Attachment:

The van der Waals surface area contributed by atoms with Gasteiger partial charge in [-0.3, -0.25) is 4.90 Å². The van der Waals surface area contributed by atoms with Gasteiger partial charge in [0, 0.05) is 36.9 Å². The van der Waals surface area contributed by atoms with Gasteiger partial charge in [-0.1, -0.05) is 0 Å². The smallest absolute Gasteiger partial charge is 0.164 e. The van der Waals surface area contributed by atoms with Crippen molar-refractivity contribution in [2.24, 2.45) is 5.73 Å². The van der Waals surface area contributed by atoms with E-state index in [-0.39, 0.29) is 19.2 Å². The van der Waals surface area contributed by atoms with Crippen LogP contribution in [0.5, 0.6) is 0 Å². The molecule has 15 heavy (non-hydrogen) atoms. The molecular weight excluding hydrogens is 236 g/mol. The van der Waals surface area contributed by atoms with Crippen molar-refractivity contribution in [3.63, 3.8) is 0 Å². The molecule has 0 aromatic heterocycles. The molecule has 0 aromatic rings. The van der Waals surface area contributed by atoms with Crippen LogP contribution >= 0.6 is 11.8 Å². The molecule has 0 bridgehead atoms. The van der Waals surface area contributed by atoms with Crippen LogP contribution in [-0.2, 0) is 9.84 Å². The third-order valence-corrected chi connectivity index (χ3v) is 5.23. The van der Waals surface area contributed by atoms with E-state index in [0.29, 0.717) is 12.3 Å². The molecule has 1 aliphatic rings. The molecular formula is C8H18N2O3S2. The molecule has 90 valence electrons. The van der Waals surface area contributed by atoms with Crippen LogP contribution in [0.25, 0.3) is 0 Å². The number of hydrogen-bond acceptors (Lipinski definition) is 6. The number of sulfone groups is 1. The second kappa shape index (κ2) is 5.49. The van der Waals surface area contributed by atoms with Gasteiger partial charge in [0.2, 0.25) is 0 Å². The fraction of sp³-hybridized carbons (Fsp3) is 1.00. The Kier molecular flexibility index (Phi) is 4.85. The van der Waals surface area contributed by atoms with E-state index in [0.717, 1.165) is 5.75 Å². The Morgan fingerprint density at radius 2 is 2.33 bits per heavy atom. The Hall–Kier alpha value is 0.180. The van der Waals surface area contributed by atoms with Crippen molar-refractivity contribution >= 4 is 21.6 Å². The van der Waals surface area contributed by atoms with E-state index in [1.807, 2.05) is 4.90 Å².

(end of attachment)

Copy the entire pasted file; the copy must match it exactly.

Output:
The van der Waals surface area contributed by atoms with Gasteiger partial charge in [-0.3, -0.25) is 4.90 Å². The van der Waals surface area contributed by atoms with Gasteiger partial charge in [0, 0.05) is 36.9 Å². The van der Waals surface area contributed by atoms with Gasteiger partial charge in [-0.1, -0.05) is 0 Å². The smallest absolute Gasteiger partial charge is 0.164 e. The van der Waals surface area contributed by atoms with Crippen molar-refractivity contribution in [2.24, 2.45) is 5.73 Å². The van der Waals surface area contributed by atoms with E-state index in [-0.39, 0.29) is 19.2 Å². The van der Waals surface area contributed by atoms with Crippen LogP contribution in [0.5, 0.6) is 0 Å². The molecule has 15 heavy (non-hydrogen) atoms. The molecular weight excluding hydrogens is 236 g/mol. The van der Waals surface area contributed by atoms with Crippen molar-refractivity contribution in [3.63, 3.8) is 0 Å². The molecule has 0 aromatic heterocycles. The molecule has 0 aromatic rings. The van der Waals surface area contributed by atoms with Crippen LogP contribution >= 0.6 is 11.8 Å². The molecule has 0 bridgehead atoms. The van der Waals surface area contributed by atoms with Crippen LogP contribution in [-0.2, 0) is 9.84 Å². The third-order valence-corrected chi connectivity index (χ3v) is 5.23. The van der Waals surface area contributed by atoms with E-state index in [0.29, 0.717) is 12.3 Å². The molecule has 1 aliphatic rings. The molecular formula is C8H18N2O3S2. The molecule has 90 valence electrons. The van der Waals surface area contributed by atoms with Crippen LogP contribution in [0.25, 0.3) is 0 Å². The number of hydrogen-bond acceptors (Lipinski definition) is 6. The number of sulfone groups is 1. The second kappa shape index (κ2) is 5.49. The van der Waals surface area contributed by atoms with Gasteiger partial charge in [0.2, 0.25) is 0 Å². The fraction of sp³-hybridized carbons (Fsp3) is 1.00. The Kier molecular flexibility index (Phi) is 4.85. The van der Waals surface area contributed by atoms with E-state index in [0.717, 1.165) is 5.75 Å². The Morgan fingerprint density at radius 2 is 2.33 bits per heavy atom. The Hall–Kier alpha value is 0.180. The van der Waals surface area contributed by atoms with Crippen molar-refractivity contribution >= 4 is 21.6 Å². The van der Waals surface area contributed by atoms with E-state index in [1.807, 2.05) is 4.90 Å².